“Yup, just me and my imperfections, which are plenty!” I’ve often thought as I’ve pondered her words. And singleness certainly comes with its own set of trouble and difficulties. I’m not interested in trying to determine who has it easier and who has it worse: married people or singles. God has a purpose for both, and as long as we’re in this fallen world with sinful natures, neither will be perfect and each will have its set of troubles.
But each also has a purpose to give witness to the world what a real relationship with Jesus is like: the covenantal aspect that marriage exemplifies; or the completeness in Jesus alone that singleness portrays. This witness, whether married or single, doesn’t come automatically. It only comes as we grow deeper in our relationship with Jesus and surrender ourselves completely to Him.
Knowing Jesus More Fully
I haven’t always experienced the all-sufficiency of Jesus, and to be fully honest, I don’t always now. It is there for my taking, but I don’t always take it. As I was reading the book of Philippians, a letter written by the Apostle Paul (who was also single) to the church at Philippi, I realized he didn’t always, either. But learning to know Jesus fully was a continual goal of his:
“I also consider everything to be a loss in view of the surpassing value of knowing Christ Jesus my Lord…. My goal is to know Him and the power of His resurrection and the fellowship of His sufferings …. Not that I have already reached the goal or am already fully mature, but I make every effort to take hold of it because I also have been taken hold of by Christ Jesus. Brothers, I do not consider myself to have taken hold of it. But one thing I do: Forgetting what is behind and reaching forward to what is ahead, I pursue as my goal the prize promised by God’s heavenly call in Christ Jesus. Therefore, all who are mature should think this way. And if you think differently about anything, God will reveal this also to you. In any case, we should live up to whatever truth we have attained.” (from Philippians 4 HCSB)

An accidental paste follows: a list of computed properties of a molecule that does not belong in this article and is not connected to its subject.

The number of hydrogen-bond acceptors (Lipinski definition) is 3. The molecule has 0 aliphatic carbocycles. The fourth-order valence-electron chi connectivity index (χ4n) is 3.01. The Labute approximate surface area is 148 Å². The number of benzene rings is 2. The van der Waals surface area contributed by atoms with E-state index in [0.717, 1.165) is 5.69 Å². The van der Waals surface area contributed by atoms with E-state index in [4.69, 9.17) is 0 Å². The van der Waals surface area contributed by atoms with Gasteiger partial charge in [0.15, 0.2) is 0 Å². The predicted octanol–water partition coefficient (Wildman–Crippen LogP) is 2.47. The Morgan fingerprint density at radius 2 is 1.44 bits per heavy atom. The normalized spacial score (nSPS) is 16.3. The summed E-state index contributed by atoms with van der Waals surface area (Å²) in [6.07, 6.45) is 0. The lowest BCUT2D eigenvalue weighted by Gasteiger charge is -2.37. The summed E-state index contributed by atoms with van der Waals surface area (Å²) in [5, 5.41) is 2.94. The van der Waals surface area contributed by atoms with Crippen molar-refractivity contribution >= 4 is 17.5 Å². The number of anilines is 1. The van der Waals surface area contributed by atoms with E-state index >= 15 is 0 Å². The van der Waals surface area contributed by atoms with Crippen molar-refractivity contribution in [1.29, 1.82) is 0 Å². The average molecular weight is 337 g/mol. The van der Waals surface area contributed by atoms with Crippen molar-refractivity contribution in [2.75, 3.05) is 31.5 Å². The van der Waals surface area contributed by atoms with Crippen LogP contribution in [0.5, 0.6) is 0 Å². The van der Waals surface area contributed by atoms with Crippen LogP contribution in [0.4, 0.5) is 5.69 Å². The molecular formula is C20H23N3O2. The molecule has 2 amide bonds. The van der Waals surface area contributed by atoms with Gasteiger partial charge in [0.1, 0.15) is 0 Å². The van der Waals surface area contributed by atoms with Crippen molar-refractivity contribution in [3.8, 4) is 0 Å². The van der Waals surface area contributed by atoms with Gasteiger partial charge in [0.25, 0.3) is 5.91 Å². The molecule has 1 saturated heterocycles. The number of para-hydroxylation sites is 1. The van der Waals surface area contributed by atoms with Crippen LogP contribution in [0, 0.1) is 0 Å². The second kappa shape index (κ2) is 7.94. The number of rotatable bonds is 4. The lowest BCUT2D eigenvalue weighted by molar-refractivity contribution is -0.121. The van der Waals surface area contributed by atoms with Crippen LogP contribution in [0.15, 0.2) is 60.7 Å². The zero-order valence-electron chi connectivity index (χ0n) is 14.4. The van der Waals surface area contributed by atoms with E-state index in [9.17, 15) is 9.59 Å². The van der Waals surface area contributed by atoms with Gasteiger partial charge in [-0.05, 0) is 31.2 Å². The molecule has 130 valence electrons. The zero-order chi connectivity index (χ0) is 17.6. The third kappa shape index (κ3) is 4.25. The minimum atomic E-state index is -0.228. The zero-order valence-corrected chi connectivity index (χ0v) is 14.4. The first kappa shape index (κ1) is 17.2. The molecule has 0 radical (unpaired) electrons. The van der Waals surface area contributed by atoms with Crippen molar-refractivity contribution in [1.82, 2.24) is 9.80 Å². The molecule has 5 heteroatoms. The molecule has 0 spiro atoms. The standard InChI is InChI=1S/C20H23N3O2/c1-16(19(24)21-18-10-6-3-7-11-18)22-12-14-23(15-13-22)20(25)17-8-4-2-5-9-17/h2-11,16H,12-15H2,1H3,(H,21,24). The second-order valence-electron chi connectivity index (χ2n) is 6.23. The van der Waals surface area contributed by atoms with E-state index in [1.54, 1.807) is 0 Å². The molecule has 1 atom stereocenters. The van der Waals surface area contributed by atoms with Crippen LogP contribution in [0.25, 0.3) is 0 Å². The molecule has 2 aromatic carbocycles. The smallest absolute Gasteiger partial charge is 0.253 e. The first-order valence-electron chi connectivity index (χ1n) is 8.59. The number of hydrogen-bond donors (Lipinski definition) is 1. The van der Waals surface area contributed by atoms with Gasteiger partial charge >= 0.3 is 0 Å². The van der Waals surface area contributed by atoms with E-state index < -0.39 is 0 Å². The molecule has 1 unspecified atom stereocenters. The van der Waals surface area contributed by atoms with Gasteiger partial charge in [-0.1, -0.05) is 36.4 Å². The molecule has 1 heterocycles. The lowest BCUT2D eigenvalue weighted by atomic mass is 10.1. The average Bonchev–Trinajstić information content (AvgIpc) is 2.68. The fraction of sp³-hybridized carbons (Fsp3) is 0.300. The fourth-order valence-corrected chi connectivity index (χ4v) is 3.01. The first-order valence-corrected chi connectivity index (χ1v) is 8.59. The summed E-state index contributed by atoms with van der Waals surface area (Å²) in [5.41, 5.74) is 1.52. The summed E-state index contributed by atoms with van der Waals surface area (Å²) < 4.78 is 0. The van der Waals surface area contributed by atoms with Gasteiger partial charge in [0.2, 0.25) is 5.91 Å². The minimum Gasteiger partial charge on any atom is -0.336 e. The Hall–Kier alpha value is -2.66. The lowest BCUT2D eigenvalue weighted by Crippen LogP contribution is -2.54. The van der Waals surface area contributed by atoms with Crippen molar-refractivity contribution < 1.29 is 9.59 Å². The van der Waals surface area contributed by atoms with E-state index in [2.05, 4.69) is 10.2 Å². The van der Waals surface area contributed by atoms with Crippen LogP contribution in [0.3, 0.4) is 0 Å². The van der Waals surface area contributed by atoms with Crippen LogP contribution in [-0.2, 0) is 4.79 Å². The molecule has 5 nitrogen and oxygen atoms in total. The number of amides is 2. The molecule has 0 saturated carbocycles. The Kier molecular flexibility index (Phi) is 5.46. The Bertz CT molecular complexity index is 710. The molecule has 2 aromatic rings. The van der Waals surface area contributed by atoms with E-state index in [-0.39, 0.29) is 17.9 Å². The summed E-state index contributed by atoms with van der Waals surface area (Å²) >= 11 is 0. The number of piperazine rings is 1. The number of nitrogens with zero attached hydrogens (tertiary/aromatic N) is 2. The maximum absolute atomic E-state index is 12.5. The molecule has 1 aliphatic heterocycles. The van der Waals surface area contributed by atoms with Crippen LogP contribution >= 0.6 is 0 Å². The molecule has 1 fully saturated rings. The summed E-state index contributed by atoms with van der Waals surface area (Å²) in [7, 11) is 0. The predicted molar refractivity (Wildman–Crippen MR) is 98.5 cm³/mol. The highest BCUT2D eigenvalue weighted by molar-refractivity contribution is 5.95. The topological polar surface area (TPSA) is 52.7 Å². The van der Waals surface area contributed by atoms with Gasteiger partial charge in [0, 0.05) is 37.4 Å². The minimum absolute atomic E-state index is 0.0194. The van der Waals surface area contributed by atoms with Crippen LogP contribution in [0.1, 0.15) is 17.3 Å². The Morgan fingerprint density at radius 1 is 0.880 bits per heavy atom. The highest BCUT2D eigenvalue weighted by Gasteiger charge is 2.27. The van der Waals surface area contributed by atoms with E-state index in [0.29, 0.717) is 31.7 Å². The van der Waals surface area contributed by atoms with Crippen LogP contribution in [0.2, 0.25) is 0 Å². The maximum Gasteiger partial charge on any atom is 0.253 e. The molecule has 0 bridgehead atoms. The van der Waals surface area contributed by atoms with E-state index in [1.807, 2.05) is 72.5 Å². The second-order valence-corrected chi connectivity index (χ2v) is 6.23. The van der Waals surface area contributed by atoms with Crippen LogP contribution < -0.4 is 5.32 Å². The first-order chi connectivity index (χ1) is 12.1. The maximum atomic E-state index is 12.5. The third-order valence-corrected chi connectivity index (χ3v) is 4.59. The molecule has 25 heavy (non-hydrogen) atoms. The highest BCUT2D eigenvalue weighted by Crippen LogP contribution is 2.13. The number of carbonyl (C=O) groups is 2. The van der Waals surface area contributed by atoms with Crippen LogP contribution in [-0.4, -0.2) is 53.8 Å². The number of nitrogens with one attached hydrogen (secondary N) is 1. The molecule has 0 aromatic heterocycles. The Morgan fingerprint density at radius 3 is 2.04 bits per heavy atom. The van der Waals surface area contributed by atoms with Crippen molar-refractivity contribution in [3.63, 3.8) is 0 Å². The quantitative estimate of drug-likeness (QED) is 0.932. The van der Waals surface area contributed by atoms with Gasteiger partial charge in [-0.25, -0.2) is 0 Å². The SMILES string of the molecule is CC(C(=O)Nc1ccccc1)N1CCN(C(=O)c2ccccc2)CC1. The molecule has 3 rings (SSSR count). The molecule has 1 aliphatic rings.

I love this passage because while Paul is telling about his own personal goal to know Jesus and encouraging his readers to have the same goal, he’s also pointing out that it is a journey as we mature in our relationship with Jesus and realize He has already “taken hold” of us!
If you feel like you haven’t yet experienced the all-sufficiency and all-satisfaction of a relationship with Jesus, let alone fully given testimony to the world what a relationship with Jesus is like, don’t despair! It truly is a journey and a process of sanctification by the Holy Spirit within us. But as we surrender everything to Him more and more, the satisfaction in Him deepens, and so does out witness to those around us.
In the meantime, let’s get a vision for the beautiful privilege we have as singles of showing the world that Jesus alone completes us, and that it is only in Jesus that anyone can experience an all-sufficient and all-satisfying relationship!